The University of Tennessee, Knoxville

Tennessee County Municipal Advisory Service

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Protecting Public Water Systems

Reference Number: MTAS-1893
Tennessee Code Annotated
Reviewed Date: November 08, 2016
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The Fire Service’s Role in Protecting Public Water Systems
Clean, safe, drinking water is something we take for granted, and every fire department needs to follow industry standard best practices to protect the water system and be aware of practices that threaten our public drinking water. Ensuring our water is safe is everyone's responsibility, including the fire department.

The public water system that supplies our drinking water is the same system firefighters use to supply water for firefighting efforts. Fire departments routinely connect apparatus to fire hydrants and thereby use public drinking water for firefighting. Fire departments serving areas with a public water supply usually refill the water tank on the fire apparatus using a fire hydrant or an outlet at a fire station that is connected to the public water system.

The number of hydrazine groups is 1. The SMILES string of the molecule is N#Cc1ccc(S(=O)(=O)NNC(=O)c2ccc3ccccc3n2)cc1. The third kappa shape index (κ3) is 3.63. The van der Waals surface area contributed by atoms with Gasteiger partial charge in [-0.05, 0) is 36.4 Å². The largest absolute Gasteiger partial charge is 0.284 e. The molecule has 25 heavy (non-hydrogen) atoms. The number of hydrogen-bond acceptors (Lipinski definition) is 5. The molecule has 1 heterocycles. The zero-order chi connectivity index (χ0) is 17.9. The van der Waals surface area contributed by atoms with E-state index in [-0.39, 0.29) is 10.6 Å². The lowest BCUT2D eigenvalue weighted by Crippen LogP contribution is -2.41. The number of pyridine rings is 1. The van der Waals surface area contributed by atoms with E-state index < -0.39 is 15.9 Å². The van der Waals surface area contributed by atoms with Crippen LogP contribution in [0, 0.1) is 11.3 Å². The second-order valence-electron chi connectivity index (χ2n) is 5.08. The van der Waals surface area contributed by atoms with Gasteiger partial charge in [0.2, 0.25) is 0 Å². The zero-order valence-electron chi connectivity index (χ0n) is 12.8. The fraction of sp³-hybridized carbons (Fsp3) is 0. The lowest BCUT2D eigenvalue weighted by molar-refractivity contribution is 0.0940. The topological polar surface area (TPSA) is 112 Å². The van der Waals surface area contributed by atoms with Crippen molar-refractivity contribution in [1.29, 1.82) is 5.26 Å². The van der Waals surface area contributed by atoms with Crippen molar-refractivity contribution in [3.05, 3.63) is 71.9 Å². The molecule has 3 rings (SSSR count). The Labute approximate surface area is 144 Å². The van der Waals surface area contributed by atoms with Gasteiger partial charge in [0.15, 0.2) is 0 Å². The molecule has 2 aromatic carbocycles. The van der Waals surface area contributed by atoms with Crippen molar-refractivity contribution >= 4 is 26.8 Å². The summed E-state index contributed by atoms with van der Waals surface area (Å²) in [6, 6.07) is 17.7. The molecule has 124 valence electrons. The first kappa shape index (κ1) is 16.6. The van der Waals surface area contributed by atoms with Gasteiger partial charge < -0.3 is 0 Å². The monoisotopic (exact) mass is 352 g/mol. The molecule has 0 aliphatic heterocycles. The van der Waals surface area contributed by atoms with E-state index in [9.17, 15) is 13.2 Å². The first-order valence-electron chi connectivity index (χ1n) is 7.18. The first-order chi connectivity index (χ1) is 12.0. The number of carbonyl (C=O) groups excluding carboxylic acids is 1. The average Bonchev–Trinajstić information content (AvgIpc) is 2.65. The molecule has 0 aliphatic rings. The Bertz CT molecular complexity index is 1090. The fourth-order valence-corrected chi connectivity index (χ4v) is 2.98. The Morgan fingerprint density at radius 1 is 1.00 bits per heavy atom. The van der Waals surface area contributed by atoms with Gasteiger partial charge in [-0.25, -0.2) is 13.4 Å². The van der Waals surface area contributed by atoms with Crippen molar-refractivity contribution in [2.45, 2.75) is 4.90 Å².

Significant efforts by the Federal government, the Tennessee Department of Environment and Conservation (TDEC), and others have improved water quality in public water systems. Most of this work has been a result of federal and state laws that have been enacted insuring the public water is safe to drink. Congress passed the first legislation regulating drinking water at the national level in 1974. The Safe Drinking Water Act provided the basis for national requirements on water quality standards and water supply operation. Tennessee uses this model to set state regulations concerning public water systems. The two biggest  areas of concern for protecting the water system are been cross connections and backpressure contamination.

Responsible: